School is in full swing and I’m LOVING my new school, RMCAD. One of the first difficult assignments was to watch The Ghosts of Rwanda and write a paper answering some critical thought questions. I thought I would share my submission with you all in hopes that it will get you thinking, if you aren’t already, about how we can make a difference in critical times.
I am sickened by the fact that I don’t recall with greater detail the genocide in Rwanda. I am aware now that Tutsis were a persecuted minority for decades. And a devious plan to exterminate them hatched by Hutu extremists, in power since the country’s independence from Belgium in the 1960’s, ultimately succeeded in the murder of over 800,000 people.
Based upon the colonial era where a great ethnic divide was created with the Belgian rule and the eugenics movement in Europe. Measuring skulls, height and skin color, led to a belief that the Tutsi’s had Caucasian ancestry, and were therefore racially superior to the Hutus. A doctrine of hate and fear pushed upon the Rwandan people succeeded in convincing them that the Tutsis were foreigners in the land, and in fact had enslaved and tortured the Hutus.
The history of Tutsi torture upon the Hutus may well be fully accurate, however this backstory was not used for the good of the people. Where the Hutus could have come about this from a position of greater good, in walking the high road of forgiveness, vengeance inspired greater hostility and mounted an atrocity upon their fellow citizens.
I have been asking myself how it is that, in 1994 I was so wrapped up in myself that I was not stunned into disbelief and moved to call for action on behalf of the people being executed in Rwanda. I still don’t have the answer. What I do know is that I am appalled that my government had a debate about the word ‘genocide’. It is unimaginable to me how lawmakers and bureaucrats were locked into “the legal definition” of a word as though the unspeakable acts in Rwanda were just verbiage.
On top of this the Belgians also chose to stay out of the conflict. The concern from Europeans and America was great enough to launch a military rescue operation, but that compassion extended only to those with the right citizenry. Somehow they managed to turn their backs on absolutely barbaric acts. How could they?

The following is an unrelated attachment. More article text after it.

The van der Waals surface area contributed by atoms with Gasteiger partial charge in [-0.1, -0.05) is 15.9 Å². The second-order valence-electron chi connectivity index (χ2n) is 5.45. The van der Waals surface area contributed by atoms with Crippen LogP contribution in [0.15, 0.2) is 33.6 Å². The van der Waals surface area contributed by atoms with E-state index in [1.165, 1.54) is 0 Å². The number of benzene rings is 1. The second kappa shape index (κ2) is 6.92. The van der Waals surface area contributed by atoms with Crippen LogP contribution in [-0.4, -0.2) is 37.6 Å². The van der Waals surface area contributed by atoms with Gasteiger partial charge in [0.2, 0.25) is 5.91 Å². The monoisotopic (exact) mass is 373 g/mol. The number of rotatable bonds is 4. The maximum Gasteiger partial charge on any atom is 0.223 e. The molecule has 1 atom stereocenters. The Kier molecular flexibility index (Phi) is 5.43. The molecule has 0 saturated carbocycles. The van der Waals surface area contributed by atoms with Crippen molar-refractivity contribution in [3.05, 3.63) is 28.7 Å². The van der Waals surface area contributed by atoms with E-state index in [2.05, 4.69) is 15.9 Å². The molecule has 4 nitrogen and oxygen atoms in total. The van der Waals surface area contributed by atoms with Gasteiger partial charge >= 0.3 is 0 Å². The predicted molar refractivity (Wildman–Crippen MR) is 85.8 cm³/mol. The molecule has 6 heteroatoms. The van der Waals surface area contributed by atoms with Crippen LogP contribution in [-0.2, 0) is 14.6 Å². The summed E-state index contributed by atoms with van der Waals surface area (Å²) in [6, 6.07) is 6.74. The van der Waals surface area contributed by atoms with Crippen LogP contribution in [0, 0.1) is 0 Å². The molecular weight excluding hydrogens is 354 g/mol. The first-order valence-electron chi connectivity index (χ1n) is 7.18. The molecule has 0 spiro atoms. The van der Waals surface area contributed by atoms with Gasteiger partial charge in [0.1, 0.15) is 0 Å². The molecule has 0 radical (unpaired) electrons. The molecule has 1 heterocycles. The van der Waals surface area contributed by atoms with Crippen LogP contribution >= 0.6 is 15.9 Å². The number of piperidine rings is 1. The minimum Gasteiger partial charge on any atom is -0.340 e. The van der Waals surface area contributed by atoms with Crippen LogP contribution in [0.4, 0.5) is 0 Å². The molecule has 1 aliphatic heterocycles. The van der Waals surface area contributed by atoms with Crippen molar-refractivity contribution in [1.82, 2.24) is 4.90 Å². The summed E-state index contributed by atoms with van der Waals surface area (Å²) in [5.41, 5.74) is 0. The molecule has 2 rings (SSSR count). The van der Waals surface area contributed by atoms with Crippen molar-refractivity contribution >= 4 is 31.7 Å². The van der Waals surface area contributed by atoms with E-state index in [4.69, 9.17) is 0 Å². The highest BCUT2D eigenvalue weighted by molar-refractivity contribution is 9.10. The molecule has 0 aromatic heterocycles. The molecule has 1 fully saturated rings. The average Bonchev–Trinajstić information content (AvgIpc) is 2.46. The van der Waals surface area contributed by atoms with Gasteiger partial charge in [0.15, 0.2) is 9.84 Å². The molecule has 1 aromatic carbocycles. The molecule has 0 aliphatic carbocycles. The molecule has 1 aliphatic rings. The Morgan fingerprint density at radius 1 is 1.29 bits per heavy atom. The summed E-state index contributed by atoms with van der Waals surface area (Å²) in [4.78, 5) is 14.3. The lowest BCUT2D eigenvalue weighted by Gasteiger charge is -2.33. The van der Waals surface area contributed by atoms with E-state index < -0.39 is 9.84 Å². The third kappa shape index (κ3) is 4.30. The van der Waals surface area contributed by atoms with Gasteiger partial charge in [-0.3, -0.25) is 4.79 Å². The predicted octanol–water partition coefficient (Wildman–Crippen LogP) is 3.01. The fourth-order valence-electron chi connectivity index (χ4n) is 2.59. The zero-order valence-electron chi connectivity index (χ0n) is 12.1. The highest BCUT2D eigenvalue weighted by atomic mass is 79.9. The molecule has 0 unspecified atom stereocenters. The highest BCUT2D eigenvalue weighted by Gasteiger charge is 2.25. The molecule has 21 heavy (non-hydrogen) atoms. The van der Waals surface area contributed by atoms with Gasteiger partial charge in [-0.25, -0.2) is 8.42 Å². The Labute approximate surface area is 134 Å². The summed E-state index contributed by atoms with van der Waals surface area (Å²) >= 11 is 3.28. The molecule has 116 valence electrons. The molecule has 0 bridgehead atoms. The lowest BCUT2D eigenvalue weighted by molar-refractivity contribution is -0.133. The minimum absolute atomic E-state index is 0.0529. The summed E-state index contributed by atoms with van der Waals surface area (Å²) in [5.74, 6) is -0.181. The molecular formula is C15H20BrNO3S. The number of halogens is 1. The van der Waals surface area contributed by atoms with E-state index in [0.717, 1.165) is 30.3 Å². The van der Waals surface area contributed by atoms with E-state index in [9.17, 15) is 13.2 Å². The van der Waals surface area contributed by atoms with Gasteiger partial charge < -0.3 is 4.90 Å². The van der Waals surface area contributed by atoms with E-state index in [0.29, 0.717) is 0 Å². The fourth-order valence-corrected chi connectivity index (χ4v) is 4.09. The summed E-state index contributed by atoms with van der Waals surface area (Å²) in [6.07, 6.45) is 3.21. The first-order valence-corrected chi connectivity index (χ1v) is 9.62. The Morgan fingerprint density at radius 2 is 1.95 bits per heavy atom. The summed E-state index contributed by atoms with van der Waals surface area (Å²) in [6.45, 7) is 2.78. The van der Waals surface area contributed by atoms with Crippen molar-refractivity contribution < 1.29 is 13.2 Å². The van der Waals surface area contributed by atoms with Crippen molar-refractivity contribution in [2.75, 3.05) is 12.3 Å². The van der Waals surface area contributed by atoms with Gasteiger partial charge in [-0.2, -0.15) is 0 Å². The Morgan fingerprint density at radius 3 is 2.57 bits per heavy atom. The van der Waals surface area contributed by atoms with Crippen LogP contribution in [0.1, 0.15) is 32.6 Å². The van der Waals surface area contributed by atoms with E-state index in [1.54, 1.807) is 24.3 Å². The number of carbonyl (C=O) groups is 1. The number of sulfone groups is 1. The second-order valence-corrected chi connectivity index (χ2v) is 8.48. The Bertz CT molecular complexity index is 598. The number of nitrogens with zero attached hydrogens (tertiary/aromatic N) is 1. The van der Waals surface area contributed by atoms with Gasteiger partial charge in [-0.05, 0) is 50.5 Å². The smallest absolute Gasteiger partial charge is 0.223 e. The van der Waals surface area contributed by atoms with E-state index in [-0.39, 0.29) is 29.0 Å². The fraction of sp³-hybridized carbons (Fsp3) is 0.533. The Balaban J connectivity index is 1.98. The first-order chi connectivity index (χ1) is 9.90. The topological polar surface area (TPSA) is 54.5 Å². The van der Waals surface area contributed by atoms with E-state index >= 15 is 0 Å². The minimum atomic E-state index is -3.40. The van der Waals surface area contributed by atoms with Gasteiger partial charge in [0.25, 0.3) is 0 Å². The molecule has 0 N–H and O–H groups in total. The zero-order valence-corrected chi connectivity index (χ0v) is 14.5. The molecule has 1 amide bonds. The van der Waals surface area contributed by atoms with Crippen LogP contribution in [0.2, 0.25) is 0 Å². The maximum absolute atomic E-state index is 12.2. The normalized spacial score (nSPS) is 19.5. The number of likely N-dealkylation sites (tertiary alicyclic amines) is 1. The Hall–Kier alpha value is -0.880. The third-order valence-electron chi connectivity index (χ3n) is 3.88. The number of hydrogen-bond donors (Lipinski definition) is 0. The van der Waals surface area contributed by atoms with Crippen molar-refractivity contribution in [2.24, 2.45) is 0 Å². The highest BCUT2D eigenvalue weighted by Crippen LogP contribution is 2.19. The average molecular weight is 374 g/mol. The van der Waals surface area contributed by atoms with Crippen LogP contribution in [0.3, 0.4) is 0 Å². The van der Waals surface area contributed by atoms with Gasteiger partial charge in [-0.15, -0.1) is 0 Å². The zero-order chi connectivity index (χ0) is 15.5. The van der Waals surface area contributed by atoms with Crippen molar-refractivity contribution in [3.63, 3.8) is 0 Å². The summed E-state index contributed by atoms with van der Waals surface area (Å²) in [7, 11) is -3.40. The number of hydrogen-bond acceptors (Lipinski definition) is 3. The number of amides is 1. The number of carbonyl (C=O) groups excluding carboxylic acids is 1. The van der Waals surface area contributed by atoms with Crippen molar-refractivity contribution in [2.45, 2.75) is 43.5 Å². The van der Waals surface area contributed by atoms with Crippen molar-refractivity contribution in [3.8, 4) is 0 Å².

Some nineteen years later, I sit on the comfort of my living room couch shocked into action and I can speak boldly and point my finger and proclaim, “YOU SHOULD HAVE DONE MORE!” But I must ask myself if I, in their positions, would have allowed the fears of overreaction in acknowledging the genocide in Rwanda to stop me in my tracks? I would hope that I would have taken a very demanding stance, sadly, I may too have responded in the same way.
I have been in the position of an expat living in a foreign country, with a high anti-American sentiment at times. When I lived in Uruguay I did so willingly. I was there to serve and minister to the people. In much the same way, and quite possibly greater, the Rwandan aid workers were there to help in some capacity. Though US government officials were there to serve the United States, over their time there they naturally developed relationships with the Rwandan people. During a particularly difficult Uruguayan presidential election there were fears over civil unrest should a certain party win. As a result I spent quite a bit of time in deep thought, asking myself hard questions over what I would do if Americans were to be evacuated. I can say that had something like this happened in Uruguay I determined to send my children to safety, and fight to stay in the country to help my friends and loved ones.
I was there because I wanted to make a difference in their lives for what I believed in. If I abandoned them in their greatest time of need all I had done to that point would have been for naught. I truly believe that the people who stayed behind and risked their lives to save Rwandan people did so because they so greatly valued human life it called them to action. That belief compelled them to stand against evil no matter the personal cost. I admire them greatly for their bravery and hope that I too would have a portion of their courage.